promoting mutual recognition of standards to facilitate trade;
 facilitating the links, joint projects and partnerships between centers, networks and
groups dedicated to research in science and technology.

Transportation and infrastructure

Economic relations between the NAFTA countries are measured by the volume of cross-border
trade flows, and the movement of goods is dependent upon the concerted efforts of those
responsible for transportation logistics and the quality of North America’s transportation

Meeting both the need for security and the need for the efficient movement of goods and people
is critical for North American prosperity and competitiveness. Provincial and state governments
agreed to make an effective contribution by:

 increasing cooperation in border security matters;
 investing in transportation and border infrastructure;
 taking appropriate administrative and logistical measures to facilitate the movement of
goods and people at border crossings;
 strengthening existing and emerging economic corridors.

Energy and climate change

Canadian provinces and Mexican and US States represented at the Summit agree that efforts
must be taken to provide adequate environmental protections while ensuring the availability of
energy supplies required for day-to-day living, economic stability and growth.

The phenomenon of climate change transcends national borders. By virtue of its direct impact on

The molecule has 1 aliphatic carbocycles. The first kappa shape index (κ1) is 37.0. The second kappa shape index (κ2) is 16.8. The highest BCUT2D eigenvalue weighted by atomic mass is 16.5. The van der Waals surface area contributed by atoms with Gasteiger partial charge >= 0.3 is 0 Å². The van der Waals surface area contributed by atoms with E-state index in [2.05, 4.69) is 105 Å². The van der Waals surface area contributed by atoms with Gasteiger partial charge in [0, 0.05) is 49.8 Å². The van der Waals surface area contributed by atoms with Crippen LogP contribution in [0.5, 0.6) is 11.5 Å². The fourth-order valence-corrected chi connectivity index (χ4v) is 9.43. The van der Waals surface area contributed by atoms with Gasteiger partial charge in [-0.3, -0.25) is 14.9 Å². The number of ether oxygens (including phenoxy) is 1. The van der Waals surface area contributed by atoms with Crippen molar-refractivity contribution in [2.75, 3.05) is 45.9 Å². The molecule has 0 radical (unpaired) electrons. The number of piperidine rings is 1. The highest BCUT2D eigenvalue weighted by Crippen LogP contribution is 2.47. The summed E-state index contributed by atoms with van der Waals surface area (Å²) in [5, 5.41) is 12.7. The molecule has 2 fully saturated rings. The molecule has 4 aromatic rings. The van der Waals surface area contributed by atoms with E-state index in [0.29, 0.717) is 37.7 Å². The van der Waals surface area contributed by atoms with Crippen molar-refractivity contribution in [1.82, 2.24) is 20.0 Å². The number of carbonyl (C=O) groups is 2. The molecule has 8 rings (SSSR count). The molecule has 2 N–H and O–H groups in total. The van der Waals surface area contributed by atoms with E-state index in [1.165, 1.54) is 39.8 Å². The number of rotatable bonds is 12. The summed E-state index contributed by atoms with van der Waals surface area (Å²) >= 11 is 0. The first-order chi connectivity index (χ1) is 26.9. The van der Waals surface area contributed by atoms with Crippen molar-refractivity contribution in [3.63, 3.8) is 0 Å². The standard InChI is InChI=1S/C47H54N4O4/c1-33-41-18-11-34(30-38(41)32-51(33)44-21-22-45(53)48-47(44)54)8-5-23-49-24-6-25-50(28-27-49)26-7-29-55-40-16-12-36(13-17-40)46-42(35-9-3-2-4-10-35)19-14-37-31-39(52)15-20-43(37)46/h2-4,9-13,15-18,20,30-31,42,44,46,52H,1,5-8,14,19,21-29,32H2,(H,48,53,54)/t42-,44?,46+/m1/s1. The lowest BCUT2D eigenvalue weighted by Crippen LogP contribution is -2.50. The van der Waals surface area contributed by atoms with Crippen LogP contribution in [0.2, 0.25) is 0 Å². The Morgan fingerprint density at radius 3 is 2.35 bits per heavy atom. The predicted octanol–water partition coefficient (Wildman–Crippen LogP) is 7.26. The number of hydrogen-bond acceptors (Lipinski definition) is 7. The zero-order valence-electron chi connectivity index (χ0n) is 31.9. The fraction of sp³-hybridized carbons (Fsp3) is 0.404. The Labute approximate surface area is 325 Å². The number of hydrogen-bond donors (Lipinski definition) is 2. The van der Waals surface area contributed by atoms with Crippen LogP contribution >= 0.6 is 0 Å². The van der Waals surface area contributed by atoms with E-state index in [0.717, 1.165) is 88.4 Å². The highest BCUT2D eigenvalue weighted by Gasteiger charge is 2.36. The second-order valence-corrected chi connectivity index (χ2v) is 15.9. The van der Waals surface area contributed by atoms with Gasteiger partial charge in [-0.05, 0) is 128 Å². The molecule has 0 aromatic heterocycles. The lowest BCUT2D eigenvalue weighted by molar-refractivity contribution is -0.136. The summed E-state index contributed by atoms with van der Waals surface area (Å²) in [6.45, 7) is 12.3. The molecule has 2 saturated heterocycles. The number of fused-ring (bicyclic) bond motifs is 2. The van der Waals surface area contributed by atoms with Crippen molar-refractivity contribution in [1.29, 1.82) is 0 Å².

personal health, economic activity and the natural environment, governments at all levels must
take decisive action. Provincial and state governments across North America have shown that
they are capable of assuming a leadership role in mitigating and adapting to climate change.

The Leaders reaffirmed their commitment to:

 recognizing that there should be a cap on greenhouse gas emissions;
 acknowledging that their respective legislatures are working on initiatives to meet this
 calling on the three national governments to work on a common North American
approach in view of the upcoming UN Conference in Copenhagen in December 2009;
 promoting increased cooperation aimed at strengthening the North American energy
 devising strategies aimed at developing and improving technologies in the area of clean
and renewable energy;
 implementing measures to promote and support energy efficiency;
 strengthening energy relations between Canada, Mexico and the US in order to
contribute to North American energy security.

Next steps

Canadian provincial premiers and Mexican and US state governors agreed to continue meeting
and to pursue their discussions on strengthening relations across North America. They also
committed to encouraging the participation of the other Canadian provinces and Mexican and
US states.

The Governor of Iowa, Chet Culver, invites the Leaders to attend the next Leaders’ Summit on
North American Relations, which will be held in Des Moines in 2010.

Leaders’ Summit Attendees


 Premier Jean Charest; Québec

 Premier Gary Doer; Manitoba

 Premier Shawn Graham; New Brunswick

 Minister Shawn Skinner;Newfoundland and Labrador


 Governor Amalia García Medina; Zacatecas

 Governor José Natividad González Parás; Nuevo León

 Governor Juan Manuel Oliva Ramírez; Guanajuato

 Secretary Jorge Reynoso Martínez; Durango

 Secretary Eloy Vargas Arreola; Michoacán

United States

 Governor Chet Culver; Iowa

 Governor James H. Douglas; Vermont


 State of Mexico